The root of the problem

Having read tons of books, articles, and blogs on root cellaring, the general consensus seems to be we’re hosed. Hardpan clay soil and abundant feral critters make outdoor cellaring impractical on this wee urban lot. We could buy a second refrigerator, but there’s no place in the Crack Shack to store it.

Here’s the rub. Different veggies require different levels of cold and humidity for funk-free*, long-term storage. And consistency of those variables is key, which means using our shed (sans climate control) is a bad idea with Georgia’s yo-yo-like winter weather.

One of the tomes I read, Root Cellaring: Natural Cold Storage of Fruits and Vegetables by Mike and Nancy Bubel, did provide some useful information that might help us make due. The Bubels created several handy lists of best-storing vegetables, how much a family of four should grow of each, and the conditions in which they should be stored.

Root+cellar+doorI consolidated those into one metalist, based on the veggies we plan to grow ourselves or purchase from our CSA farmers. The amounts were divided in half, since we only have two mouths to feed, and I abbreviated storage conditions using this key:

CVM: Cold and Very Moist, 32-40°F, 90-95% relative humidity

CM: Cold and Moist, 32-40°F, 80-90% relative humidity

COOM: Cool and Moist, 40-50°F, 85-90% relative humidity

CD: Cool and Dry: 32-50°F, 60-70% relative humidity

MWD: Moderately Warm and Dry, 50-60°F, 60-70% relative humidity

And now, the list:

  • Jerusalem artichokes, 1 bushel, CVM
  • Onions, 1 bushel, CD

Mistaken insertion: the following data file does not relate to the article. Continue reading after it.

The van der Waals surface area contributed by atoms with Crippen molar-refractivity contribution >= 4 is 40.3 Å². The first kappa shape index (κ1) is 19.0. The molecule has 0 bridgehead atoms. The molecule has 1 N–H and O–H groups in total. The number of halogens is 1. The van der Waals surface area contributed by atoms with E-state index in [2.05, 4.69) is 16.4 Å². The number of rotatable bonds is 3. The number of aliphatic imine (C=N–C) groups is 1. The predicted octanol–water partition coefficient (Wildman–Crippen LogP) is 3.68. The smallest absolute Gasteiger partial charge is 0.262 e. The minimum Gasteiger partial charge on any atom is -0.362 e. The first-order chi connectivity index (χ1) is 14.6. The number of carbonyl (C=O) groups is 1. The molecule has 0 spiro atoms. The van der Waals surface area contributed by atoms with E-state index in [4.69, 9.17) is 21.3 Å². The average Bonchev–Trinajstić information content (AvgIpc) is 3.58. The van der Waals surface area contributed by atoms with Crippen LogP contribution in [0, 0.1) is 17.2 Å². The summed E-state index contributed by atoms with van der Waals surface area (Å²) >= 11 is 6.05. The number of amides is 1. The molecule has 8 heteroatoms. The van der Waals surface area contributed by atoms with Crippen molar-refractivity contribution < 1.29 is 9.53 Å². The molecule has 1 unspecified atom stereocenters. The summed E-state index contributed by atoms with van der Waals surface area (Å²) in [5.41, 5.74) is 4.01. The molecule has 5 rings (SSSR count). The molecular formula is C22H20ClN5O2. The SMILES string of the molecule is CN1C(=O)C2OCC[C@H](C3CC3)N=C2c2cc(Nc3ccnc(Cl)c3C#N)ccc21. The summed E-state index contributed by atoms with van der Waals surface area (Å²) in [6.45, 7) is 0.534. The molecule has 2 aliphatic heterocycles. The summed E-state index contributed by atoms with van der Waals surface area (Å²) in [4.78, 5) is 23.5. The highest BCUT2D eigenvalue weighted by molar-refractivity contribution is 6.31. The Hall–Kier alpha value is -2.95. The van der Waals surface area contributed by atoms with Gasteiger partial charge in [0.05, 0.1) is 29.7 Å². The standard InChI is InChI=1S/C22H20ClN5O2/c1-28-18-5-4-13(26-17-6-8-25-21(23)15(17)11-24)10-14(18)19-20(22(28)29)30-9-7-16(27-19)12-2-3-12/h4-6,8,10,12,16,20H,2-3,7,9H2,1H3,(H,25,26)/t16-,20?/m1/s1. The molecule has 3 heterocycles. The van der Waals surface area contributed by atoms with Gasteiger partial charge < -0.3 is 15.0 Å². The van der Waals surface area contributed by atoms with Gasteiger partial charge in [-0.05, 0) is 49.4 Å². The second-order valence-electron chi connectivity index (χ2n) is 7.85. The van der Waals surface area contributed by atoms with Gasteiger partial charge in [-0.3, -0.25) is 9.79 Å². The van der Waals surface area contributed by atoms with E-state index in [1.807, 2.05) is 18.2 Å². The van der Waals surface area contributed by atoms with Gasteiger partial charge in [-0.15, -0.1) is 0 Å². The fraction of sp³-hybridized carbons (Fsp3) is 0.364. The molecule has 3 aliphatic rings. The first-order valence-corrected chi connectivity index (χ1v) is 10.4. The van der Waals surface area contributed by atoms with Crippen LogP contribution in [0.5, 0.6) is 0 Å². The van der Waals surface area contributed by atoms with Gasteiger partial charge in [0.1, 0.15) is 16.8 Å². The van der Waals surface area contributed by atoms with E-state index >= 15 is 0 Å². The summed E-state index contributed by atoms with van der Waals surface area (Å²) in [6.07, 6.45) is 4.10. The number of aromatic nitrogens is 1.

• Beets, 1 bushel, CVM
  • Cabbage, 15 heads, CM
  • Carrots, 2 bushels, CVM
  • Potatoes, 6 bushels, CM (but not in the fridge, lest they turn poisonous)
  • Butternut squash, 20, MWD
  • Garlic, as much as we can possibly grow, CD
  • Sweet potatoes, 2 bushels, MWD
  • Leeks, 15 plants, CVM
  • Brussels sprouts, 5 plants, CVM

Relative humidity in a fridge can be increased to 60% with the addition of an open container of water, so we could give Cool and Dry varieties a shot. The Moderately Warm and Dry crops, once cured, will probably make it through the winter in the guest room’s nooks and crannies, as long as we close off the heating vent. And even though the authors say Jerusalem artichokes fall in the Cold and Very Moist category, ours lasted for months in the crisper bin, so I’ll try that again this year.

As for the rest? We’ll go with Plan B: canning and pickling the heck out of everything once we snag a pressure canner. Though not as much fun as devouring fresh vegetables when it’s 30°F outside, it’ll do the job. More on curing and preserving low-acid foods in an upcoming post.

Have you tried storing food through the winter? If so, what worked and what didn’t?


*Personally, I prefer my roots with a little funk.

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